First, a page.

VA Morning Report- The Pulseless Disease

Yesterday, R3 Dr. Brandon Jakubowski presented a case he initially saw in PRIME clinic – a young lady who presented with a papular rash on her chin. The rash was initially treated conservatively, however progressed and involved painful pustular lesions on the patient’s arms. The patient was seen by dermatology and underwent a biopsy, however ended up going to the emergency room prior to the pathology resulting. In the ER, the patient was hypotensive and was noted to have absent upper extremity pulses. A CT scan was performed and aided in diagnosing Takayasu’s arteritis.

 

For research purposes, the American College of Rheumatology developed diagnostic criteria for Takayasu Arteritis in 1990. Patients must meet at least three of the following six criteria:

  • Age of onset ≤ 40 years old
  • Claudication of extremities
  • Decreased brachial artery pulse
  • Blood Pressure difference > 10mmHg between arms
  • Bruit over subclavian arteries or aorta
  • Arteriogram abnormality (narrowing or occlusion of the entire aorta, its primary branches or large arteries in the proximal upper or lower extremities, not due to arteriosclerosis, fibromuscular dysplasia or similar causes; changes usually focal or segmental)

The modified Ishikawa diagnostic criteria is slightly more complicated but has a higher sensitivity and specificity (92.5% and 95%, respectively) than the original ACR criteria and is notable for removing the age criteria.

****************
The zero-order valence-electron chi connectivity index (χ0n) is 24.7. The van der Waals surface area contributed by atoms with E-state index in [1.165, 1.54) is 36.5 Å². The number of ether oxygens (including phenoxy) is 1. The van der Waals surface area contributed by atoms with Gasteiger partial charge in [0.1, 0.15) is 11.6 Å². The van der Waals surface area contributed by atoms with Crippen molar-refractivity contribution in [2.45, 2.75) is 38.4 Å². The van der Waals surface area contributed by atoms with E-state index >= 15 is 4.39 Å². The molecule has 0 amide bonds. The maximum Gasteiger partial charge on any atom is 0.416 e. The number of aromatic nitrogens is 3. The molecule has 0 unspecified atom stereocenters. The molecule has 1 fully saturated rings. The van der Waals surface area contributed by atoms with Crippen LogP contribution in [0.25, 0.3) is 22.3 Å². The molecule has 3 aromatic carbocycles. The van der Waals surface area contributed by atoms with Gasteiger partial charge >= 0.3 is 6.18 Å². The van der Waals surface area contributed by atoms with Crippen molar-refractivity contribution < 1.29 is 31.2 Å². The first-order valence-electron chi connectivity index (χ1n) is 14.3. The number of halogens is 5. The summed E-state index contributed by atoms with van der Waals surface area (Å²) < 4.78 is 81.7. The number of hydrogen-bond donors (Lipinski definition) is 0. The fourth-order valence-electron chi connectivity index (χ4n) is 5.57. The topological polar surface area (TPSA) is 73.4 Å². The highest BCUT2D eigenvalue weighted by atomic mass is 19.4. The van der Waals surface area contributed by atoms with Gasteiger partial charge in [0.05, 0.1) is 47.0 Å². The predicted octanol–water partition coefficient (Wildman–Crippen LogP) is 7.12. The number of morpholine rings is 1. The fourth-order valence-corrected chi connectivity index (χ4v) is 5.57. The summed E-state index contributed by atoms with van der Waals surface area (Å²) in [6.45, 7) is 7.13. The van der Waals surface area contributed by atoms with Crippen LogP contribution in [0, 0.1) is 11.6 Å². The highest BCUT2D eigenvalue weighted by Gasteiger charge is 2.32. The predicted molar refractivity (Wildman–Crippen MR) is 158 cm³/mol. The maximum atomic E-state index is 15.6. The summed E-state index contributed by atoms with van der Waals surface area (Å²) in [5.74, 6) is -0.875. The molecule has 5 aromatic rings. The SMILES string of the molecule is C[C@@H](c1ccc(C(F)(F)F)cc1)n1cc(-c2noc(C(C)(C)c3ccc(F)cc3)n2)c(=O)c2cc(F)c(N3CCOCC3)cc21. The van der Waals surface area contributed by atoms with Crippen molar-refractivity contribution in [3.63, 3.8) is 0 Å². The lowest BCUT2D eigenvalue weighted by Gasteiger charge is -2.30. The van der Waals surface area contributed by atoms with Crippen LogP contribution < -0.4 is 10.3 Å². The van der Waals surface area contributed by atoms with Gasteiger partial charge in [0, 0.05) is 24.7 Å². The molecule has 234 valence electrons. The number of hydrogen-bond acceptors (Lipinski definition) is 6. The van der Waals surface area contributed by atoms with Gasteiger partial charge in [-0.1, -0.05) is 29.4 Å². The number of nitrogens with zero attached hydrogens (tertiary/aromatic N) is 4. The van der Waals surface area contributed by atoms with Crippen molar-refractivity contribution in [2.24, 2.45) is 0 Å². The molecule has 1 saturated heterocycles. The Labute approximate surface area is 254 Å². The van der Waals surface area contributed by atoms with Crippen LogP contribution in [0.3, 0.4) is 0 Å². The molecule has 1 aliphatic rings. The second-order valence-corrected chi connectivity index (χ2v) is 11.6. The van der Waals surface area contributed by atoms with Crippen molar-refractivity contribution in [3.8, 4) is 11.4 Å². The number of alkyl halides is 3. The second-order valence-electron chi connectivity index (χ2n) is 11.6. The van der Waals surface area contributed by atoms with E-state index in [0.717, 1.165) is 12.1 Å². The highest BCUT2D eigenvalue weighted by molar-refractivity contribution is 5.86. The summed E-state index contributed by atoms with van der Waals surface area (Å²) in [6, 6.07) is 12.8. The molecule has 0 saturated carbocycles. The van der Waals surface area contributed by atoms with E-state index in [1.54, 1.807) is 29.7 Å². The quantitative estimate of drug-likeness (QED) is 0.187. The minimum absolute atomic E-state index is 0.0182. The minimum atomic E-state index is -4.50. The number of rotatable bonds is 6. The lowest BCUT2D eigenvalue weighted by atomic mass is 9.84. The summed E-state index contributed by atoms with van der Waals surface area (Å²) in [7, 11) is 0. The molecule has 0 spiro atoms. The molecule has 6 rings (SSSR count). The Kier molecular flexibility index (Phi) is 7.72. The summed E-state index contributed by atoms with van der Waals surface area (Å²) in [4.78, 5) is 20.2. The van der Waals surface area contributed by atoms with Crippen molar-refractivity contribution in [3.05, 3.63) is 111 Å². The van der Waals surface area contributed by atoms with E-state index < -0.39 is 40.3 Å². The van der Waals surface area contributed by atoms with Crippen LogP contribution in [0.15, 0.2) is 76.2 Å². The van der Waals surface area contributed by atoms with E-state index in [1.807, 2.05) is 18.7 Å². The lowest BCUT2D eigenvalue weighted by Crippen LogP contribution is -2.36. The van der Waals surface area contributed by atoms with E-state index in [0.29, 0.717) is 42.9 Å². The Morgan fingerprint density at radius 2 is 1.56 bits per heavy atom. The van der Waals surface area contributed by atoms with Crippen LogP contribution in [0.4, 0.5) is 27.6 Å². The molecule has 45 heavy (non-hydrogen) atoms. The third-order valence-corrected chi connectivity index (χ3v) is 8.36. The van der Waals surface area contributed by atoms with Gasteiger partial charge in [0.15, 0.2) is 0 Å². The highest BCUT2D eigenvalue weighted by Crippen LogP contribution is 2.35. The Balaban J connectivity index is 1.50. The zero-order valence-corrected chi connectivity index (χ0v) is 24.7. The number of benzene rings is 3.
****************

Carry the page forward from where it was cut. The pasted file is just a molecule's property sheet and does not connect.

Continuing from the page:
In the management of Takayasu Arteritis, immunosuppressants are the cornerstone of therapy, however optimal management is undefined. This particular patient received high dose steroids, then transitioned to tocilizumab when side effects were no longer manageable. It is important to understand that laboratory findings do not reliably track disease activity and therapy is essentially guided by patient symptoms.

 

Further reading:

Arend WP, Michel BA, Bloch DA , et al. The American College of Rheumatology 1990 criteria for the classification of Takayasu arteritis. Arthritis Rheum 1990;33:112934.doi:10.1002/art.1780330811

Kim ESH, Beckman J. Takayasu arteritis: challenges in diagnosis and management. Heart. 2018 Apr;104(7):558-565. doi: 10.1136/heartjnl-2016-310848. Epub 2017 Nov 25.

 

 

Cox’s Conference – Sweet’s Syndrome

In last week’s Ambulatory Cox’s Conference, Dr. Stephen Philip presented a case of a female with history of rheumatoid arthritis who presented with a chief complaint of fever and rash. Initial laboratory studies unveiled an active urinary sediment concerning for glomerulonephritis. Our expert discussant, Dr. Biff Palmer guided us through the differential diagnosis for fever and rash with renal involvement.

In a patient who presents with fevers and rash, the differential diagnosis is broad and includes infectious, autoimmune, neoplastic, and drug-related etiologies. Our patient had evidence of renal involvement with an active urinary sediment concerning for glomerulonephritis. Our differential diagnosis in this patient included systemic lupus erythematosus, vasculitis (IgA vasculitis, ANCA-associated vasculitis, or cryoglobulinemia), common viral illnesses (EBV, CMV, and HIV), infective endocarditis, disseminated fungal infection, and cutaneous malignancy. The patient underwent a skin biopsy which confirmed the diagnosis of Sweet’s Syndrome.